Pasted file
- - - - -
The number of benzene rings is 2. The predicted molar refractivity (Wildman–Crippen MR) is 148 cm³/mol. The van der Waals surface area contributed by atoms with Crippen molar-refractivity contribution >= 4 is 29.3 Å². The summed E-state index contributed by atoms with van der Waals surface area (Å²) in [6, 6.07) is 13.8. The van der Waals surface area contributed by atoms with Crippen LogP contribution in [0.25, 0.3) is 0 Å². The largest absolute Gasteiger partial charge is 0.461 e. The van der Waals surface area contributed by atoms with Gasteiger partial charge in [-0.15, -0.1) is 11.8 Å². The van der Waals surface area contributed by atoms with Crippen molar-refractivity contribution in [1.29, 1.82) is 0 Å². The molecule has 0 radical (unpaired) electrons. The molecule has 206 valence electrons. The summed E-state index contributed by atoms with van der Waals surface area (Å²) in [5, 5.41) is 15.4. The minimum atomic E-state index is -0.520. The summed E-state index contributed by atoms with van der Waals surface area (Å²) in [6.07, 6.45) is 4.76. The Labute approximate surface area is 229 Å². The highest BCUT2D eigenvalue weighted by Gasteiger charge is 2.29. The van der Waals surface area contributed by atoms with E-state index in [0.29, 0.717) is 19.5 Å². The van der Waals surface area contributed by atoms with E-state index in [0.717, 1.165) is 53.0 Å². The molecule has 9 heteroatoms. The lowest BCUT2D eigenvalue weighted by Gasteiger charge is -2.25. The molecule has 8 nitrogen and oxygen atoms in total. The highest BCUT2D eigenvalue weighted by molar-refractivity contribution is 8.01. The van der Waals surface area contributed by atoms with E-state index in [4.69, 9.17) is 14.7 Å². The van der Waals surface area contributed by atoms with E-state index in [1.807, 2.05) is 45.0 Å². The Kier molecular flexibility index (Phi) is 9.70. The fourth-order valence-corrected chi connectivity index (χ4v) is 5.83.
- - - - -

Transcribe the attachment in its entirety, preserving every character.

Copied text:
The number of benzene rings is 2. The predicted molar refractivity (Wildman–Crippen MR) is 148 cm³/mol. The van der Waals surface area contributed by atoms with Crippen molar-refractivity contribution >= 4 is 29.3 Å². The summed E-state index contributed by atoms with van der Waals surface area (Å²) in [6, 6.07) is 13.8. The van der Waals surface area contributed by atoms with Crippen LogP contribution in [0.25, 0.3) is 0 Å². The largest absolute Gasteiger partial charge is 0.461 e. The van der Waals surface area contributed by atoms with Gasteiger partial charge in [-0.15, -0.1) is 11.8 Å². The van der Waals surface area contributed by atoms with Crippen molar-refractivity contribution in [1.29, 1.82) is 0 Å². The molecule has 0 radical (unpaired) electrons. The molecule has 206 valence electrons. The summed E-state index contributed by atoms with van der Waals surface area (Å²) in [5, 5.41) is 15.4. The minimum atomic E-state index is -0.520. The summed E-state index contributed by atoms with van der Waals surface area (Å²) in [6.07, 6.45) is 4.76. The Labute approximate surface area is 229 Å². The highest BCUT2D eigenvalue weighted by Gasteiger charge is 2.29. The van der Waals surface area contributed by atoms with E-state index in [0.29, 0.717) is 19.5 Å². The van der Waals surface area contributed by atoms with E-state index in [0.717, 1.165) is 53.0 Å². The molecule has 9 heteroatoms. The lowest BCUT2D eigenvalue weighted by Gasteiger charge is -2.25. The molecule has 8 nitrogen and oxygen atoms in total. The highest BCUT2D eigenvalue weighted by molar-refractivity contribution is 8.01. The van der Waals surface area contributed by atoms with E-state index in [4.69, 9.17) is 14.7 Å². The van der Waals surface area contributed by atoms with E-state index in [1.807, 2.05) is 45.0 Å². The Kier molecular flexibility index (Phi) is 9.70. The fourth-order valence-corrected chi connectivity index (χ4v) is 5.83.